Using Two-Dimensional Spectroscopy to Probe Relaxation, Decoherence, and Localization of Photoexcited States in pi-Conjugated Polymers
We use the coarse-grained Frenkel-Holstein model to simulate the relaxation, decoherence, and localization of photoexcited states in conformationally disordered π-conjugated polymers. The dynamics are computed via wave-packet propagation using matrix product states and the time evolution block decimation method. The ultrafast (i.e., t < 10 fs) coupling of an exciton to C-C bond vibrations creates an exciton-polaron. The relatively short (ca. 10 monomers) exciton-phonon correlation length causes ultrafast exciton-site decoherence, which is observable on conformationally disordered chains as fluorescence depolarization. Dissipative coupling to the environment (modelled via quantum jumps) causes the localization of quasi-extended exciton states (QEESs) onto local exciton ground states (LEGSs, i.e., chromophores). This is observable as lifetime broadening of the 0-0 transition of the QEES in two-dimensional electronic coherence spectroscopy. However, as this process is incoherent, neither population increases of the LEGSs nor coherences with LEGSs are observable. Damping does cause lifetime broadening of vibronic satellites.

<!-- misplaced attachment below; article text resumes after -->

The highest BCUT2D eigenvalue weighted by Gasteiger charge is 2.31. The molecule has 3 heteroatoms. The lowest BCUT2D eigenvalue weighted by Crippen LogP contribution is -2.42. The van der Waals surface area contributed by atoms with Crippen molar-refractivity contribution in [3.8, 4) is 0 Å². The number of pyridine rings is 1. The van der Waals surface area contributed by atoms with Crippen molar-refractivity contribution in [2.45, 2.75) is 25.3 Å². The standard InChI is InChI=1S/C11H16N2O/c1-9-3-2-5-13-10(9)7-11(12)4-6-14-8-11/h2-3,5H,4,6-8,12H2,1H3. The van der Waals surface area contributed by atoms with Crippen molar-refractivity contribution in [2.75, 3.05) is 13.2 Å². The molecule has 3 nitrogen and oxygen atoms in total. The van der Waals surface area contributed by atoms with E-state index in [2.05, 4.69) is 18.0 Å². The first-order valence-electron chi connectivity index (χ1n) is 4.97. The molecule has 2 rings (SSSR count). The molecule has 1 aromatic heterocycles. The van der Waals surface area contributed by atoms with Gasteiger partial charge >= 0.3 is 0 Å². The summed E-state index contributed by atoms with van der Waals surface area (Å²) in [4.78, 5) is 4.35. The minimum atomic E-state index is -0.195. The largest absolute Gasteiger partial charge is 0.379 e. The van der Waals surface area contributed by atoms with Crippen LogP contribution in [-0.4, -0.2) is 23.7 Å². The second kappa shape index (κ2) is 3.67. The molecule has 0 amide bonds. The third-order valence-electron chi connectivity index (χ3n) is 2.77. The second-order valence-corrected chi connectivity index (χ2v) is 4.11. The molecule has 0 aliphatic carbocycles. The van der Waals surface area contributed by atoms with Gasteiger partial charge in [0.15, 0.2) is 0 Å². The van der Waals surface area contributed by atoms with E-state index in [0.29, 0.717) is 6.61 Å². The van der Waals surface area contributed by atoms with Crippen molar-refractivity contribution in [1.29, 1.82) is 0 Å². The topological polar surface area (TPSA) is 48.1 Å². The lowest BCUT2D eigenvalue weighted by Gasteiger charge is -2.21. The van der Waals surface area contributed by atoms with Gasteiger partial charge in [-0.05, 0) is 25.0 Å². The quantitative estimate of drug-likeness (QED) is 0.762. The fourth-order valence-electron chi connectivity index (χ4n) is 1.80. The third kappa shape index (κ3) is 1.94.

- This article is part of the themed collection: Quantum effects in complex systems